A configured tunnel is a point-to-point interface. The tunnel enables one IP packet to be encapsulated within another IP packet. A correctly configured tunnel requires both a tunnel source and a tunnel destination. For more information, see the tun(7M) man page and Configuring Tunnels for IPv6 Support.
A tunnel creates an apparent physical interface to IP. The physical link's integrity depends on the underlying security protocols. If you set up the security associations (SAs) securely, then you can trust the tunnel. Packets that exit the tunnel must have originated from the peer that was specified in the tunnel destination. If this trust exists, you can use per-interface IP forwarding to create a virtual private network (VPN).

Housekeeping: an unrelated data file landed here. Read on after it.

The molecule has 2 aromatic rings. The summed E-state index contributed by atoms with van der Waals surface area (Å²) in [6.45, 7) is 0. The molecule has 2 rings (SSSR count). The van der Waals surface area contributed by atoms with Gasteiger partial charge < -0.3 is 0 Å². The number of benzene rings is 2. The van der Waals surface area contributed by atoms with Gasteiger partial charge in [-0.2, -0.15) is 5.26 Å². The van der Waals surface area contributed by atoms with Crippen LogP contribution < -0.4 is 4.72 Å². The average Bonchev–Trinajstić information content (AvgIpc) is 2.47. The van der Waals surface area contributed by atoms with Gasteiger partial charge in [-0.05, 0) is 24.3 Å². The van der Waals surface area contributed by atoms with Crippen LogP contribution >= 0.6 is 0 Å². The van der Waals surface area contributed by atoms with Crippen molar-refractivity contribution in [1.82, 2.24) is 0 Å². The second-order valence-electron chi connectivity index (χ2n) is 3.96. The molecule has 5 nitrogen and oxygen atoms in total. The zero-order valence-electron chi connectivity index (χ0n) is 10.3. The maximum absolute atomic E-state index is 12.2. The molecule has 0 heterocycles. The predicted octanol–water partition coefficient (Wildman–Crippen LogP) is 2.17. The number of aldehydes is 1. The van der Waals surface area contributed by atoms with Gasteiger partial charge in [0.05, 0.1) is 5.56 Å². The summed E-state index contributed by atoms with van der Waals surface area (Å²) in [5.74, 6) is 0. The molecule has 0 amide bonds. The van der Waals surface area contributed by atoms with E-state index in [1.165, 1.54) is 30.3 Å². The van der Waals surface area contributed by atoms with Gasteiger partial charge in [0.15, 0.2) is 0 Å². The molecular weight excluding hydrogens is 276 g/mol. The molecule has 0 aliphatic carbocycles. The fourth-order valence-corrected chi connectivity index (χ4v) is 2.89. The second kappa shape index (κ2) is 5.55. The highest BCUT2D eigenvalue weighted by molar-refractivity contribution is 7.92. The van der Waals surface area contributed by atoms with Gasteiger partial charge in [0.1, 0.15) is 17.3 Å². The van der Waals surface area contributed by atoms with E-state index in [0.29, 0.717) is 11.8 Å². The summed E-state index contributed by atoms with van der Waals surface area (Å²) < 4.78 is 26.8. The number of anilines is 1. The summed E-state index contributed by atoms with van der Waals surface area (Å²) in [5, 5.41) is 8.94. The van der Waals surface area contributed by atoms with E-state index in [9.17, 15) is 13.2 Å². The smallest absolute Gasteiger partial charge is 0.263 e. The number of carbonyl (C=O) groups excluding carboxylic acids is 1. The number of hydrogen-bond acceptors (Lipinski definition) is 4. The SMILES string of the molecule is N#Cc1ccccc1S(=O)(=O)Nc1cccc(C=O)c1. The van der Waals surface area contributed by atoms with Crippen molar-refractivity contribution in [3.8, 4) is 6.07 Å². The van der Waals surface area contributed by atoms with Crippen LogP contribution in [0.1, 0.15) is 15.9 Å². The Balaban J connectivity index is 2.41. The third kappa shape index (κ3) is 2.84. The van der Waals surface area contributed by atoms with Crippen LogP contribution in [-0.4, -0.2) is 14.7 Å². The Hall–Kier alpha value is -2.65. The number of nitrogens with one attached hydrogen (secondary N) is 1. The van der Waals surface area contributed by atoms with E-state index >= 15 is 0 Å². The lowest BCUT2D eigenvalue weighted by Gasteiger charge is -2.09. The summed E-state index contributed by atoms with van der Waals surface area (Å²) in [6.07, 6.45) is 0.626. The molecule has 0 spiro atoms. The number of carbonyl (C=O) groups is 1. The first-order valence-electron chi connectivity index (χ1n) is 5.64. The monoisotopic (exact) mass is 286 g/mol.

You can use IPsec to construct a VPN. IPsec secures the connection. For example, an organization that uses VPN technology to connect offices with separate networks can deploy IPsec to secure traffic between the two offices.
The following figure illustrates how two offices use the Internet to form their VPN with IPsec deployed on their network systems.
Figure 19-7 Virtual Private Network
For a detailed example of the setup procedure, see How to Protect a VPN With an IPsec Tunnel in Tunnel Mode Over IPv4.
For a similar example with IPv6 addresses, see How to Protect a VPN With an IPsec Tunnel in Tunnel Mode Over IPv6.